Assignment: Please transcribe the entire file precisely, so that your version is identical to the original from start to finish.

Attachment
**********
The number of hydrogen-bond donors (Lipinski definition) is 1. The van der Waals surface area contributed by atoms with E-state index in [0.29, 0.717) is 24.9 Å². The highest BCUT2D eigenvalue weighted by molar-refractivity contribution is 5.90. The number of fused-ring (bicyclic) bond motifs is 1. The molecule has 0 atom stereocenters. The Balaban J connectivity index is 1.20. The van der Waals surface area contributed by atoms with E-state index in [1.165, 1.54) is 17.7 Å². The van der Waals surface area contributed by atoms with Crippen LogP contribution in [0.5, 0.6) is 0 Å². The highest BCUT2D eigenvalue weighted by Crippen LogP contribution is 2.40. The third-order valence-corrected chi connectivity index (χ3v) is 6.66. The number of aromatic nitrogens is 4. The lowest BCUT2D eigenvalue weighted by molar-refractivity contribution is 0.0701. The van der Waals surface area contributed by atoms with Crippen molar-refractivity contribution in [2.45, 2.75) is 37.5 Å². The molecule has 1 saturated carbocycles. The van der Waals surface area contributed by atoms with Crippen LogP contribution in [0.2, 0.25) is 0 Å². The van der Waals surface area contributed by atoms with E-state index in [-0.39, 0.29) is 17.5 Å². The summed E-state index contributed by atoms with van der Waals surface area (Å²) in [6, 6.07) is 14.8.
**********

The number of hydrogen-bond donors (Lipinski definition) is 1. The van der Waals surface area contributed by atoms with E-state index in [0.29, 0.717) is 24.9 Å². The highest BCUT2D eigenvalue weighted by molar-refractivity contribution is 5.90. The number of fused-ring (bicyclic) bond motifs is 1. The molecule has 0 atom stereocenters. The Balaban J connectivity index is 1.20. The van der Waals surface area contributed by atoms with E-state index in [1.165, 1.54) is 17.7 Å². The van der Waals surface area contributed by atoms with Crippen LogP contribution in [0.5, 0.6) is 0 Å². The highest BCUT2D eigenvalue weighted by Crippen LogP contribution is 2.40. The third-order valence-corrected chi connectivity index (χ3v) is 6.66. The number of aromatic nitrogens is 4. The lowest BCUT2D eigenvalue weighted by molar-refractivity contribution is 0.0701. The van der Waals surface area contributed by atoms with Crippen molar-refractivity contribution in [2.45, 2.75) is 37.5 Å². The molecule has 1 saturated carbocycles. The van der Waals surface area contributed by atoms with Crippen LogP contribution in [0.2, 0.25) is 0 Å². The van der Waals surface area contributed by atoms with E-state index in [-0.39, 0.29) is 17.5 Å². The summed E-state index contributed by atoms with van der Waals surface area (Å²) in [6, 6.07) is 14.8.